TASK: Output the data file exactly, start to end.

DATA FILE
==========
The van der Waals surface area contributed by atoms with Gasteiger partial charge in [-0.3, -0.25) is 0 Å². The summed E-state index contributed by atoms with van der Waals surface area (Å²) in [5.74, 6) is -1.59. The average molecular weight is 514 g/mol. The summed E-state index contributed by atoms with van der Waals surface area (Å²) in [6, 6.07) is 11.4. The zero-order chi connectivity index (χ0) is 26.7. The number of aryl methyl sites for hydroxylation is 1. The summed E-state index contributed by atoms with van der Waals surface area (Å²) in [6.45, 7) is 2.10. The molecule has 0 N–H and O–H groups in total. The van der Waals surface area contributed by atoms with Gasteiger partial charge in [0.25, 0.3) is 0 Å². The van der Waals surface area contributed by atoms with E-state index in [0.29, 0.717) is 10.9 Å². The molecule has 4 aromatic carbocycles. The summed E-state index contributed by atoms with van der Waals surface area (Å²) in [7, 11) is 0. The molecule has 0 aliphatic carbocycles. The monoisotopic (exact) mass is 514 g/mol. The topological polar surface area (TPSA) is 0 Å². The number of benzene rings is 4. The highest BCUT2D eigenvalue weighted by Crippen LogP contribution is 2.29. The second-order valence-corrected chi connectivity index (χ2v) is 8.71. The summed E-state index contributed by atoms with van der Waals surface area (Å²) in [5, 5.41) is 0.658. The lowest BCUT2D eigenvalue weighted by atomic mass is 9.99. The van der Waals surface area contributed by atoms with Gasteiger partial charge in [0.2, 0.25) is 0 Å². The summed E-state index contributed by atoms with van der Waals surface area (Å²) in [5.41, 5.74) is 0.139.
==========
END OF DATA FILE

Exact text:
The van der Waals surface area contributed by atoms with Gasteiger partial charge in [-0.3, -0.25) is 0 Å². The summed E-state index contributed by atoms with van der Waals surface area (Å²) in [5.74, 6) is -1.59. The average molecular weight is 514 g/mol. The summed E-state index contributed by atoms with van der Waals surface area (Å²) in [6, 6.07) is 11.4. The zero-order chi connectivity index (χ0) is 26.7. The number of aryl methyl sites for hydroxylation is 1. The summed E-state index contributed by atoms with van der Waals surface area (Å²) in [6.45, 7) is 2.10. The molecule has 0 N–H and O–H groups in total. The van der Waals surface area contributed by atoms with Gasteiger partial charge in [0.25, 0.3) is 0 Å². The van der Waals surface area contributed by atoms with E-state index in [0.29, 0.717) is 10.9 Å². The molecule has 4 aromatic carbocycles. The summed E-state index contributed by atoms with van der Waals surface area (Å²) in [7, 11) is 0. The molecule has 0 aliphatic carbocycles. The monoisotopic (exact) mass is 514 g/mol. The topological polar surface area (TPSA) is 0 Å². The number of benzene rings is 4. The highest BCUT2D eigenvalue weighted by Crippen LogP contribution is 2.29. The second-order valence-corrected chi connectivity index (χ2v) is 8.71. The summed E-state index contributed by atoms with van der Waals surface area (Å²) in [5, 5.41) is 0.658. The lowest BCUT2D eigenvalue weighted by atomic mass is 9.99. The van der Waals surface area contributed by atoms with Gasteiger partial charge in [0.2, 0.25) is 0 Å². The summed E-state index contributed by atoms with van der Waals surface area (Å²) in [5.41, 5.74) is 0.139.